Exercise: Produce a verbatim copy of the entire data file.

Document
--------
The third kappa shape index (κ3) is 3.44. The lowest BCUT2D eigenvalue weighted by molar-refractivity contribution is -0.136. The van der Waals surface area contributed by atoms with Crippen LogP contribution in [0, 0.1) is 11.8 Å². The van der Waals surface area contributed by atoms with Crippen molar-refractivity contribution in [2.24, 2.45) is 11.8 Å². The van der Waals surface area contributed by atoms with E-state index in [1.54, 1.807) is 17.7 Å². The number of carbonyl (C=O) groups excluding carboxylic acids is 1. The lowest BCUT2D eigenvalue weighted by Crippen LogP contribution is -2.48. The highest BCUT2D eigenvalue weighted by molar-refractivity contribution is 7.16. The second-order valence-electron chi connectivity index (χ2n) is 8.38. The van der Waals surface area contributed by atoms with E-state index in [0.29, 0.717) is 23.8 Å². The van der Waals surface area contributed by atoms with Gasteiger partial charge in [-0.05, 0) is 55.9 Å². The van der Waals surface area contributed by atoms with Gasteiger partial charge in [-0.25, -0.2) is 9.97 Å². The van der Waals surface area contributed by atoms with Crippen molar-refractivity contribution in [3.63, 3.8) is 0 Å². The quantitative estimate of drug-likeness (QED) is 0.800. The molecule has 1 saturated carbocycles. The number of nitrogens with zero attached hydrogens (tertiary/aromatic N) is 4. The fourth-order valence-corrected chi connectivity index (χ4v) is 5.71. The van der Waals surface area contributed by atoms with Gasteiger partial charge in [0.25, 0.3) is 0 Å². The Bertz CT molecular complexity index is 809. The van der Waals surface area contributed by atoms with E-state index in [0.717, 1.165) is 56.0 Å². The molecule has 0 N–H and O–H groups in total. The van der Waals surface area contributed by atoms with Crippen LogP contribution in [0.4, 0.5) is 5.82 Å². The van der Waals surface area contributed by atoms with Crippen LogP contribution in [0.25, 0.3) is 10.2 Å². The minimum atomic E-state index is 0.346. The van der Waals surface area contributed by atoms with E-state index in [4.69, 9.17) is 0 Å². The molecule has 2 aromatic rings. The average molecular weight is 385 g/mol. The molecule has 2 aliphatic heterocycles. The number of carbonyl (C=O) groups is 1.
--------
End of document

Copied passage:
The third kappa shape index (κ3) is 3.44. The lowest BCUT2D eigenvalue weighted by molar-refractivity contribution is -0.136. The van der Waals surface area contributed by atoms with Crippen LogP contribution in [0, 0.1) is 11.8 Å². The van der Waals surface area contributed by atoms with Crippen molar-refractivity contribution in [2.24, 2.45) is 11.8 Å². The van der Waals surface area contributed by atoms with E-state index in [1.54, 1.807) is 17.7 Å². The number of carbonyl (C=O) groups excluding carboxylic acids is 1. The lowest BCUT2D eigenvalue weighted by Crippen LogP contribution is -2.48. The highest BCUT2D eigenvalue weighted by molar-refractivity contribution is 7.16. The second-order valence-electron chi connectivity index (χ2n) is 8.38. The van der Waals surface area contributed by atoms with E-state index in [0.29, 0.717) is 23.8 Å². The van der Waals surface area contributed by atoms with Gasteiger partial charge in [-0.05, 0) is 55.9 Å². The van der Waals surface area contributed by atoms with Gasteiger partial charge in [-0.25, -0.2) is 9.97 Å². The van der Waals surface area contributed by atoms with Crippen molar-refractivity contribution in [3.63, 3.8) is 0 Å². The quantitative estimate of drug-likeness (QED) is 0.800. The molecule has 1 saturated carbocycles. The number of nitrogens with zero attached hydrogens (tertiary/aromatic N) is 4. The fourth-order valence-corrected chi connectivity index (χ4v) is 5.71. The van der Waals surface area contributed by atoms with Gasteiger partial charge in [0.25, 0.3) is 0 Å². The Bertz CT molecular complexity index is 809. The van der Waals surface area contributed by atoms with E-state index in [0.717, 1.165) is 56.0 Å². The molecule has 0 N–H and O–H groups in total. The van der Waals surface area contributed by atoms with Crippen LogP contribution in [0.4, 0.5) is 5.82 Å². The van der Waals surface area contributed by atoms with Crippen LogP contribution in [0.25, 0.3) is 10.2 Å². The minimum atomic E-state index is 0.346. The van der Waals surface area contributed by atoms with E-state index in [4.69, 9.17) is 0 Å². The molecule has 2 aromatic rings. The average molecular weight is 385 g/mol. The molecule has 2 aliphatic heterocycles. The number of carbonyl (C=O) groups is 1.